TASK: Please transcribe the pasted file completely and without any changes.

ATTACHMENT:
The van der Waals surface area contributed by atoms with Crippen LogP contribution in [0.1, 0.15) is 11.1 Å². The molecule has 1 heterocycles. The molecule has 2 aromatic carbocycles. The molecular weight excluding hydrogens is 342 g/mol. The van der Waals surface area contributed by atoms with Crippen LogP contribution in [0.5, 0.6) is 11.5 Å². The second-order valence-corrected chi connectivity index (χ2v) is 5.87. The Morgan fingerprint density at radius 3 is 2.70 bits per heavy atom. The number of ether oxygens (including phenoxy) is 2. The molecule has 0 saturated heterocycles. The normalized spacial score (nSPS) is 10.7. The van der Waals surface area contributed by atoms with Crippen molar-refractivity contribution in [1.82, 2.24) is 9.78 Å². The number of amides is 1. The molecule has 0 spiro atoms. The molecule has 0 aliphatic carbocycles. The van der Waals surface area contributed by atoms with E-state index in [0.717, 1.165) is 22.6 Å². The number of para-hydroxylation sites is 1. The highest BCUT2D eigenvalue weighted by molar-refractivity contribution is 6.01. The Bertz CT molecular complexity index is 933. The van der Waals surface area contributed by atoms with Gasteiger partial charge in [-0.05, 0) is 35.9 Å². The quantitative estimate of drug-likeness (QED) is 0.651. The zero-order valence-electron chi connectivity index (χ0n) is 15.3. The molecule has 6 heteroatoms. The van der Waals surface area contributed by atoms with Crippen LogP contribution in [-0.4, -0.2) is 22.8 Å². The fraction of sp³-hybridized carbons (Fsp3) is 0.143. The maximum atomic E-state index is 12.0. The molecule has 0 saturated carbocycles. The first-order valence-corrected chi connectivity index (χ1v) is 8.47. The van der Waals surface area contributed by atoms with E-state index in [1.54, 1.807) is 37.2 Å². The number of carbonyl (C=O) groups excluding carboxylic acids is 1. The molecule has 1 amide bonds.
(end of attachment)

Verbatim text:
The van der Waals surface area contributed by atoms with Crippen LogP contribution in [0.1, 0.15) is 11.1 Å². The molecule has 1 heterocycles. The molecule has 2 aromatic carbocycles. The molecular weight excluding hydrogens is 342 g/mol. The van der Waals surface area contributed by atoms with Crippen LogP contribution in [0.5, 0.6) is 11.5 Å². The second-order valence-corrected chi connectivity index (χ2v) is 5.87. The Morgan fingerprint density at radius 3 is 2.70 bits per heavy atom. The number of ether oxygens (including phenoxy) is 2. The molecule has 0 saturated heterocycles. The normalized spacial score (nSPS) is 10.7. The van der Waals surface area contributed by atoms with Crippen molar-refractivity contribution in [1.82, 2.24) is 9.78 Å². The number of amides is 1. The molecule has 0 spiro atoms. The molecule has 0 aliphatic carbocycles. The van der Waals surface area contributed by atoms with E-state index in [0.717, 1.165) is 22.6 Å². The number of para-hydroxylation sites is 1. The highest BCUT2D eigenvalue weighted by molar-refractivity contribution is 6.01. The Bertz CT molecular complexity index is 933. The van der Waals surface area contributed by atoms with Gasteiger partial charge in [-0.05, 0) is 35.9 Å². The quantitative estimate of drug-likeness (QED) is 0.651. The zero-order valence-electron chi connectivity index (χ0n) is 15.3. The molecule has 6 heteroatoms. The van der Waals surface area contributed by atoms with Crippen LogP contribution in [-0.4, -0.2) is 22.8 Å². The fraction of sp³-hybridized carbons (Fsp3) is 0.143. The maximum atomic E-state index is 12.0. The molecule has 0 saturated carbocycles. The first-order valence-corrected chi connectivity index (χ1v) is 8.47. The van der Waals surface area contributed by atoms with E-state index in [1.54, 1.807) is 37.2 Å². The number of carbonyl (C=O) groups excluding carboxylic acids is 1. The molecule has 1 amide bonds.